Tag Archives: Ben Allen

Drama Queen

ANTONY AND CLEOPATRA

Royal Shakespeare Theatre, Thursday 11th May, 2017

 

A kind of sequel to Julius Caesar, charting the latter years of that play’s hero, the plot mixes the personal with the political and back again.  Mark Antony, one of Rome’s three leaders, is neglecting his duties by dallying with the Queen of Egypt.  The three men fall out.  There is war.  And another war.  And so on.  Meanwhile, Cleopatra carries on like the lovestruck diva she is, with all the wiles and depth of a teenager.  It all leads to tragedy.  Of course it does.

Iqbal Khan’s production feels very much a companion piece to Angus Jackson’s Julius Caesar.  Designer for both, Robert Innes Hopkins, uses the same idea for both: first half is dominated by tall columns, the second by a cyclorama with turbulent weather… Unfortunately, it feels like a disappointing episode in a series, proving the truism that sequels are never as good as the originals.  Some scenes lack focus – a nice idea of using model ships to depict naval battles just doesn’t come off.  Antony Byrne’s Antony is in the same mode whether he’s loving or fighting – I would like him to lighten up, have more fun with his drama queen, even being reduced to her level, for love does make petulant teenagers of us all.

The stage really comes to life whenever Josette Simon is on as the Queen of the Nile.  Grand, elegant, moody, manipulative, she is a hedonist used to getting her way, and knows how to get it.  Her schemes get out of hand, though, when she gives out word that she has topped herself.  Simon is captivating as the emotionally immature Queen – but in one scene, she is togged up like an Egyptian fembot that is at odds with everything else.

I feel that Andrew Woodall’s Enobarbus is casual to the point of being underplayed – his defection from Antony to Octavius Caesar comes across as no great loss.  The mighty James Corrigan is underused as Agrippa.  Speaking of Octavius, Ben Allen retains his role from the previous play.  Here Octavius is more mature, more assured of himself.  I also like Will Bliss as a Christ-lookalike soothsayer.

Original music is by Laura Mvula and, for the most part, its effective with discordant fanfares and a sense of foreboding, marred only by the occasional use of present-day beats, as if the composer is fighting against the urge to give us a rock opera.

It’s Josette Simon that maintains our interest throughout in this production that could do with a few judicious cuts or a tighter grip on the reins.  I hope the RSC’s Rome season is not already in its decline.

antony-and-cleopatra-production-photos_-2017_2017_photo-by-helen-maybanks-_c_-rsc_214592.tmb-img-912

Josette Simon and Antony Byrne (Photo: Helen Maybanks. Copyright RSC)

 

Advertisements

Opp and Atom

OPPENHEIMER

The Swan, Stratford upon Avon, Monday 2nd February, 2015

 

Tom Morton-Smith’s blinding new play at the RSC is a potted biography of the Daddy of the Bomb, J Robert Oppenheimer, covering the years leading up to and during the Second World War, and the deployment of the first two WMDs in Japan.

In a charismatic central performance as the titular character also known as ‘Oppy’, John Heffernan displays the man’s arrogance and dry humour and above all his drive to succeed in the execution of his terrible task.  Oppy remains convinced throughout that his discovery saved countless lives, while the weight of all the lives lost finally crushes him.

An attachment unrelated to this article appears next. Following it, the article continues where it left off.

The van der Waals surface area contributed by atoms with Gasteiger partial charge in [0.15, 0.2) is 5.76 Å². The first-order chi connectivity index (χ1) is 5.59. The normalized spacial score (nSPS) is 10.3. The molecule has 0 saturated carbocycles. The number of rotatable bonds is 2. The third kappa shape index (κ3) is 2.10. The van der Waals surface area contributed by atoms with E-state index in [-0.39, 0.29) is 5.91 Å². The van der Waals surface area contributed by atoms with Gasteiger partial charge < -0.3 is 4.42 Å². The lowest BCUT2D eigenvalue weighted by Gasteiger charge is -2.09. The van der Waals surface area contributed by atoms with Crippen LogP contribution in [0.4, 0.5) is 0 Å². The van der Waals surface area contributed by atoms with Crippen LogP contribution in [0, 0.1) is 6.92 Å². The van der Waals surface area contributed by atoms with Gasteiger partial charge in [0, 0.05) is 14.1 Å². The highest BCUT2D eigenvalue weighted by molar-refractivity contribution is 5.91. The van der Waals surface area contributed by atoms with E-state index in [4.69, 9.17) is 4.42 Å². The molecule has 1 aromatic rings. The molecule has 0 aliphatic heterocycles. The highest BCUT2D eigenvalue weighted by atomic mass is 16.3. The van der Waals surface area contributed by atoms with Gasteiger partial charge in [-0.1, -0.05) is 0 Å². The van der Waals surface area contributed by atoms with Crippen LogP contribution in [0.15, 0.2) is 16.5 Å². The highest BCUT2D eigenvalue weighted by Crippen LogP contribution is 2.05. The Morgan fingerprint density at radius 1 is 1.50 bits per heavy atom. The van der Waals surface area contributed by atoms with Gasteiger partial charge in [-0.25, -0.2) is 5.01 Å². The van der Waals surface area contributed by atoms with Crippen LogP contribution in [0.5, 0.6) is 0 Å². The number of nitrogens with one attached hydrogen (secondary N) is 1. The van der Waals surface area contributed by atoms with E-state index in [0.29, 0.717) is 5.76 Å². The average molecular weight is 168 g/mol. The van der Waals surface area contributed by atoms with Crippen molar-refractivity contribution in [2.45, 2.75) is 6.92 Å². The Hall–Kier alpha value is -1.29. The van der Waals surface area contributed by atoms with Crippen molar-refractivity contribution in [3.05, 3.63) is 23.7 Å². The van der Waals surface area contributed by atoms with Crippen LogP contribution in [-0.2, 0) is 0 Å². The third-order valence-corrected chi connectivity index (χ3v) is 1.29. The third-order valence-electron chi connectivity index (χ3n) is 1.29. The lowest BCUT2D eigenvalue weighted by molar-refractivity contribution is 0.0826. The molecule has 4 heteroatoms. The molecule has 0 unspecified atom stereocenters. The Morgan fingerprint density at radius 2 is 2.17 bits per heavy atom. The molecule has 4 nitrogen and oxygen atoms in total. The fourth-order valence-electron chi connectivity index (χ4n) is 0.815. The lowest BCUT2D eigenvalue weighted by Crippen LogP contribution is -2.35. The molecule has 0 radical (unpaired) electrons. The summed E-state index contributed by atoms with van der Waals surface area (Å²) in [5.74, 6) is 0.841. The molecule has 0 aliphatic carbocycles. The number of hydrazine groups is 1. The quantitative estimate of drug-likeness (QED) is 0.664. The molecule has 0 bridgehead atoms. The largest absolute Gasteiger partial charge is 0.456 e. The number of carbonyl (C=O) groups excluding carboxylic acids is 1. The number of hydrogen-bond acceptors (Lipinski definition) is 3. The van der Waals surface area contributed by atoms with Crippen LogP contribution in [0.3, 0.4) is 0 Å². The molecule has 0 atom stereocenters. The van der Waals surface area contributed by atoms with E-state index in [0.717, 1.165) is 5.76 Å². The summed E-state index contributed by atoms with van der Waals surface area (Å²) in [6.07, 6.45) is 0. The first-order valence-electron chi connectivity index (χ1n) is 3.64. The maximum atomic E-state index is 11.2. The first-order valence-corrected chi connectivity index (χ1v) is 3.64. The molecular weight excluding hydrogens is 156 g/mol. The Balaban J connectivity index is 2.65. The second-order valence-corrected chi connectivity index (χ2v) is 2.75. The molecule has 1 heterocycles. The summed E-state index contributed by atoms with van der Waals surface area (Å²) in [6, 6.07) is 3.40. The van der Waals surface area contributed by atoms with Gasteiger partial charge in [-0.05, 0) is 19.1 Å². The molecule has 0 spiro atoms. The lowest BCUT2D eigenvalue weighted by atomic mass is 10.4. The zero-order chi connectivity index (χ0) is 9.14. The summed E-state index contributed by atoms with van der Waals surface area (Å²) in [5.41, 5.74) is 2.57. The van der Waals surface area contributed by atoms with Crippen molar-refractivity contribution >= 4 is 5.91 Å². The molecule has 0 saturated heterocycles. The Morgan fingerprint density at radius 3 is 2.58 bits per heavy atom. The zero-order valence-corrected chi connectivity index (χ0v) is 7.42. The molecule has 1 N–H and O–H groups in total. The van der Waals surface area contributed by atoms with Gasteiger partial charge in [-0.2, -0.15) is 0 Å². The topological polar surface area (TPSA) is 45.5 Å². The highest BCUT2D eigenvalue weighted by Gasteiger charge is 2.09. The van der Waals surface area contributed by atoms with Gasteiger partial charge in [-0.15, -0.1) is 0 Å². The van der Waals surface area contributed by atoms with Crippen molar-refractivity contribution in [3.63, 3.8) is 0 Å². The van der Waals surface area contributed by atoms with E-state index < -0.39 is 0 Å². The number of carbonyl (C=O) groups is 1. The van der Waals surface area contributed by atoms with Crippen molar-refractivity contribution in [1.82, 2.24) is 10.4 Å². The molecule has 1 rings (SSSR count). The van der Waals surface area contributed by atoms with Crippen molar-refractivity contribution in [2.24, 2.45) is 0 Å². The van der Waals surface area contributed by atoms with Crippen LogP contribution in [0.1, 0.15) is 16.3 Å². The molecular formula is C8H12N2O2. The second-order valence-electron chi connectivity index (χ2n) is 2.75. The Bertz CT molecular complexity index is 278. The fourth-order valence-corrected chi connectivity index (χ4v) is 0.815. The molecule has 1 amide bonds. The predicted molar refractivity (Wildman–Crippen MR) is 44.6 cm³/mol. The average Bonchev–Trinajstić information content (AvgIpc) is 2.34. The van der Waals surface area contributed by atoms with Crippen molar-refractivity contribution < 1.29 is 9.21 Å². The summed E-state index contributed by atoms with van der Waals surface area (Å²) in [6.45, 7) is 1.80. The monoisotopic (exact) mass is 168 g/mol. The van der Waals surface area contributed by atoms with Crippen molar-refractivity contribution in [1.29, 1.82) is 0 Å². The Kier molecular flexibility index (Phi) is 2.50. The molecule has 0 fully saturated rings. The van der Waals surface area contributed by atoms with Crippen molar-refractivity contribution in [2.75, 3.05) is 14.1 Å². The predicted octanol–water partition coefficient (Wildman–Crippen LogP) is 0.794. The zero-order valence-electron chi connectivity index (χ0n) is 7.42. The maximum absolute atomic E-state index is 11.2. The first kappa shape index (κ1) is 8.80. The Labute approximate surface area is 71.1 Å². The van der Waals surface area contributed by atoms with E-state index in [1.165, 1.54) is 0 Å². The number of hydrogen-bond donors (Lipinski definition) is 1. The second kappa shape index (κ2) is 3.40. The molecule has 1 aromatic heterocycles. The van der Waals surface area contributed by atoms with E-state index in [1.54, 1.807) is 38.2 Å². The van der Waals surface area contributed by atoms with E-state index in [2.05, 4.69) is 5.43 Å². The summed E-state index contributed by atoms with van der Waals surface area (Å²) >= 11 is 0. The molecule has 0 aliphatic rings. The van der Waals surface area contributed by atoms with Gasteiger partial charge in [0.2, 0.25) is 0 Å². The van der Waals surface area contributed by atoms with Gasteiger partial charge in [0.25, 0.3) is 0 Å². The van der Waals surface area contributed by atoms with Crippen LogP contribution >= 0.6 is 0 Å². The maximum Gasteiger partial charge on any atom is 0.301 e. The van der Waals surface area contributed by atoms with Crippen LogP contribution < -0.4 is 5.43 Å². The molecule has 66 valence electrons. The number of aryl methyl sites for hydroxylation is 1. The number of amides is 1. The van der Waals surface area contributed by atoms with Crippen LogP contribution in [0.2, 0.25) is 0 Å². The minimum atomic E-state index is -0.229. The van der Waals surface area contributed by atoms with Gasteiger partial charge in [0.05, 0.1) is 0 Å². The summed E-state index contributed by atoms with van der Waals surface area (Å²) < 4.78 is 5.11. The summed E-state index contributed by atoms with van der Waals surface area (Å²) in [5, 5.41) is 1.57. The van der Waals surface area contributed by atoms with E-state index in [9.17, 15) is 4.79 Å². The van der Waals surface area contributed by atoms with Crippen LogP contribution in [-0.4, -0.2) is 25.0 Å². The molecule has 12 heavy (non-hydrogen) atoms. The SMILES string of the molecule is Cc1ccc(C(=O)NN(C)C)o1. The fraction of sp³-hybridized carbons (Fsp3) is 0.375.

Morton-Smith’s script doesn’t dwell on the horror – we get flashes, single images that sear our imagination far more effectively than lists of large numbers; indeed, one of the characters observes one death is a tragedy while 300,000 is a statistic.

There is physics.  Plenty of physics.  The characters rattle off the argot and drop to the floor, chalking and scribbling like children in a playground: theoretical science was in its infancy back then.  Their equations and formulae soon, with the amount of foot traffic on the stage, become as smudged and nebulous as my understanding.  But it’s OK, you don’t need to be Professor Brian Cox to follow the action, which is more of a history lesson than a lecture in theoretical physics.

Director Angus Jackson keeps things moving at quite a lick, so that when moments of stillness come or blazing rows erupt, they are all the sharper.  One moment jars: when we get sight of the first bomb, being hoist above the stage, everyone starts to dance in a sort of primal worship beneath what looks like a deep sea diver’s disco ball.  However when we see Little Boy, a malevolent presence like a giant, bulbous wasp, that’s a different matter.

The electrifying John Heffernan is supported by an excellent ensemble, conjuring the feel of place and period apparently effortlessly.  Catherine Steadman is striking as Oppy’s idealistic mistress Jean – her fate symbolises and foretells the end of the socialist movement in the USA.  Ben Allen is powerful as the embittered Hungarian professor Edward Teller, and the marvellous Jack Holden shines as young boffin Robert Wilson, clinging desperately and naively to his ideals.  Sandy Foster brings somewhat Maureen-Lipmanesque humour to her role as Charlotte Serber but really, each and every cast member deserves a mention, had I the time and space for it.

From physics and history we move toward philosophy.  The implications of the Bomb have affected us all for 70 years.  There’s no going back in the bottle for this particular genie and it is fascinating to consider the effects on the man who took out the cork.  Oppy wins everlasting fame at the most terrible cost.

After one final impassioned outburst, Heffernan delivers the famous quotation with tempered resignation.  “I am become Death, the destroyer of worlds” – and it is devastating.

John Heffernan (Photo: Keith Pattison)

John Heffernan (Photo: Keith Pattison)